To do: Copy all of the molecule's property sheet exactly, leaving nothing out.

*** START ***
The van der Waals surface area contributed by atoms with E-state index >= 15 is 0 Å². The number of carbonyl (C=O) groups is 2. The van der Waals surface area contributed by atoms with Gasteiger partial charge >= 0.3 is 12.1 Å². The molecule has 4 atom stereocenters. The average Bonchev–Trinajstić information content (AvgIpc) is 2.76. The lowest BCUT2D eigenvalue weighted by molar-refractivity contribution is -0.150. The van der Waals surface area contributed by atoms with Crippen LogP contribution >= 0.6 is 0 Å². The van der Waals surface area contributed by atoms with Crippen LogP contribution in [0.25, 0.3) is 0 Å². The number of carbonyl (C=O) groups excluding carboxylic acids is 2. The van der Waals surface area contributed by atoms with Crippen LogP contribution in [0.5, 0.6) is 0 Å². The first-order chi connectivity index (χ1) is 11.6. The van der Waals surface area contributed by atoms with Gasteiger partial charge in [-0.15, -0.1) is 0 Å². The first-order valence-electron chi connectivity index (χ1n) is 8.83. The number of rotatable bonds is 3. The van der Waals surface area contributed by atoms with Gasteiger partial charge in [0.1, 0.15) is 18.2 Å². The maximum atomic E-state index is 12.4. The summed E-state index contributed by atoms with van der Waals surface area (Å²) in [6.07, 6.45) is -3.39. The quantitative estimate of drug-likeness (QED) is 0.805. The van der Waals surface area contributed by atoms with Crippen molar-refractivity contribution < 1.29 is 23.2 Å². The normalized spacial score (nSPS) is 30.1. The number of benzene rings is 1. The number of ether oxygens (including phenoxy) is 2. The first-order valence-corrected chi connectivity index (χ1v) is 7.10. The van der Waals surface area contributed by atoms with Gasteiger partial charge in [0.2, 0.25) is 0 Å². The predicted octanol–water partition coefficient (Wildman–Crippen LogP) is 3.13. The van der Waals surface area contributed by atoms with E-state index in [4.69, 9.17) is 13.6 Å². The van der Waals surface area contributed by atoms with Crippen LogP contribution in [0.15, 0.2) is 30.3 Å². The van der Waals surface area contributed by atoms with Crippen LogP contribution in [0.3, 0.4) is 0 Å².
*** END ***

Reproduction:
The van der Waals surface area contributed by atoms with E-state index >= 15 is 0 Å². The number of carbonyl (C=O) groups is 2. The van der Waals surface area contributed by atoms with Gasteiger partial charge >= 0.3 is 12.1 Å². The molecule has 4 atom stereocenters. The average Bonchev–Trinajstić information content (AvgIpc) is 2.76. The lowest BCUT2D eigenvalue weighted by molar-refractivity contribution is -0.150. The van der Waals surface area contributed by atoms with Crippen LogP contribution >= 0.6 is 0 Å². The van der Waals surface area contributed by atoms with Crippen LogP contribution in [0.25, 0.3) is 0 Å². The number of carbonyl (C=O) groups excluding carboxylic acids is 2. The van der Waals surface area contributed by atoms with Crippen LogP contribution in [0.5, 0.6) is 0 Å². The first-order chi connectivity index (χ1) is 11.6. The van der Waals surface area contributed by atoms with Gasteiger partial charge in [-0.15, -0.1) is 0 Å². The first-order valence-electron chi connectivity index (χ1n) is 8.83. The number of rotatable bonds is 3. The van der Waals surface area contributed by atoms with Gasteiger partial charge in [0.1, 0.15) is 18.2 Å². The maximum atomic E-state index is 12.4. The summed E-state index contributed by atoms with van der Waals surface area (Å²) in [6.07, 6.45) is -3.39. The quantitative estimate of drug-likeness (QED) is 0.805. The van der Waals surface area contributed by atoms with Crippen molar-refractivity contribution < 1.29 is 23.2 Å². The normalized spacial score (nSPS) is 30.1. The number of benzene rings is 1. The number of ether oxygens (including phenoxy) is 2. The first-order valence-corrected chi connectivity index (χ1v) is 7.10. The van der Waals surface area contributed by atoms with Gasteiger partial charge in [0.2, 0.25) is 0 Å². The predicted octanol–water partition coefficient (Wildman–Crippen LogP) is 3.13. The van der Waals surface area contributed by atoms with E-state index in [4.69, 9.17) is 13.6 Å². The van der Waals surface area contributed by atoms with Crippen LogP contribution in [0.15, 0.2) is 30.3 Å². The van der Waals surface area contributed by atoms with Crippen LogP contribution in [0.3, 0.4) is 0 Å².